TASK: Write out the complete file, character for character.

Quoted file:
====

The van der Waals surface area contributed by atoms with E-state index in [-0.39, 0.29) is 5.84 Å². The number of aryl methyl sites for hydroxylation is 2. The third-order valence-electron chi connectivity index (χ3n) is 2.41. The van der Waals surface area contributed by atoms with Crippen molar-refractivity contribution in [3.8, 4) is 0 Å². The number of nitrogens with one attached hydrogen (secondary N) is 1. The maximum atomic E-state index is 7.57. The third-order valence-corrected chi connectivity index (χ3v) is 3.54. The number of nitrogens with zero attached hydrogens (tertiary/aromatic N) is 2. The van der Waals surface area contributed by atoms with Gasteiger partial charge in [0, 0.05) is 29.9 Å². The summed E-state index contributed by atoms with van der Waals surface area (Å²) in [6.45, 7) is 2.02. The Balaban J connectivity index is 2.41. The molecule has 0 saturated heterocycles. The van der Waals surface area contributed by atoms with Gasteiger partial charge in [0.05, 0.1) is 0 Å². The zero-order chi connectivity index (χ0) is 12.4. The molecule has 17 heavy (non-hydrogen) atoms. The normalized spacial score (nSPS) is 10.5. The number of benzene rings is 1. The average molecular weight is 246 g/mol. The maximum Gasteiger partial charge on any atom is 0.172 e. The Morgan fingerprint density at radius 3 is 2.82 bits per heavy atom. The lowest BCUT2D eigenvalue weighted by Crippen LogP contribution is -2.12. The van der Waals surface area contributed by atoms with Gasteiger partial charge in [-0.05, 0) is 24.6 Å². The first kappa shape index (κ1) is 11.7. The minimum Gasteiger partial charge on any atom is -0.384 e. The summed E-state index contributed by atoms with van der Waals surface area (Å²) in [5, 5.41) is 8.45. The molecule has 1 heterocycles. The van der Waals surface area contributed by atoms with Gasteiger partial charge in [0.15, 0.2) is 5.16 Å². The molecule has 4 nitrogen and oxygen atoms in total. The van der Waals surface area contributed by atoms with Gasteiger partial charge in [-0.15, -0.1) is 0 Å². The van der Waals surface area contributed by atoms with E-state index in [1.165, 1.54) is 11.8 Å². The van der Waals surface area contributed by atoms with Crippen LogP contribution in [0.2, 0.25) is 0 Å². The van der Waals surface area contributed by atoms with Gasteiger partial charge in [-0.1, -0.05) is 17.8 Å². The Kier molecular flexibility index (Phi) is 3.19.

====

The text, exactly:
The van der Waals surface area contributed by atoms with E-state index in [-0.39, 0.29) is 5.84 Å². The number of aryl methyl sites for hydroxylation is 2. The third-order valence-electron chi connectivity index (χ3n) is 2.41. The van der Waals surface area contributed by atoms with Crippen molar-refractivity contribution in [3.8, 4) is 0 Å². The number of nitrogens with one attached hydrogen (secondary N) is 1. The maximum atomic E-state index is 7.57. The third-order valence-corrected chi connectivity index (χ3v) is 3.54. The number of nitrogens with zero attached hydrogens (tertiary/aromatic N) is 2. The van der Waals surface area contributed by atoms with Gasteiger partial charge in [0, 0.05) is 29.9 Å². The summed E-state index contributed by atoms with van der Waals surface area (Å²) in [6.45, 7) is 2.02. The Balaban J connectivity index is 2.41. The molecule has 0 saturated heterocycles. The van der Waals surface area contributed by atoms with Gasteiger partial charge in [0.05, 0.1) is 0 Å². The zero-order chi connectivity index (χ0) is 12.4. The molecule has 17 heavy (non-hydrogen) atoms. The normalized spacial score (nSPS) is 10.5. The number of benzene rings is 1. The average molecular weight is 246 g/mol. The maximum Gasteiger partial charge on any atom is 0.172 e. The Morgan fingerprint density at radius 3 is 2.82 bits per heavy atom. The lowest BCUT2D eigenvalue weighted by Crippen LogP contribution is -2.12. The van der Waals surface area contributed by atoms with Gasteiger partial charge in [-0.05, 0) is 24.6 Å². The first kappa shape index (κ1) is 11.7. The minimum Gasteiger partial charge on any atom is -0.384 e. The summed E-state index contributed by atoms with van der Waals surface area (Å²) in [5, 5.41) is 8.45. The molecule has 1 heterocycles. The van der Waals surface area contributed by atoms with Gasteiger partial charge in [0.15, 0.2) is 5.16 Å². The molecule has 4 nitrogen and oxygen atoms in total. The van der Waals surface area contributed by atoms with Gasteiger partial charge in [-0.15, -0.1) is 0 Å². The van der Waals surface area contributed by atoms with E-state index in [1.165, 1.54) is 11.8 Å². The van der Waals surface area contributed by atoms with Crippen LogP contribution in [0.2, 0.25) is 0 Å². The van der Waals surface area contributed by atoms with Gasteiger partial charge in [-0.1, -0.05) is 17.8 Å². The Kier molecular flexibility index (Phi) is 3.19.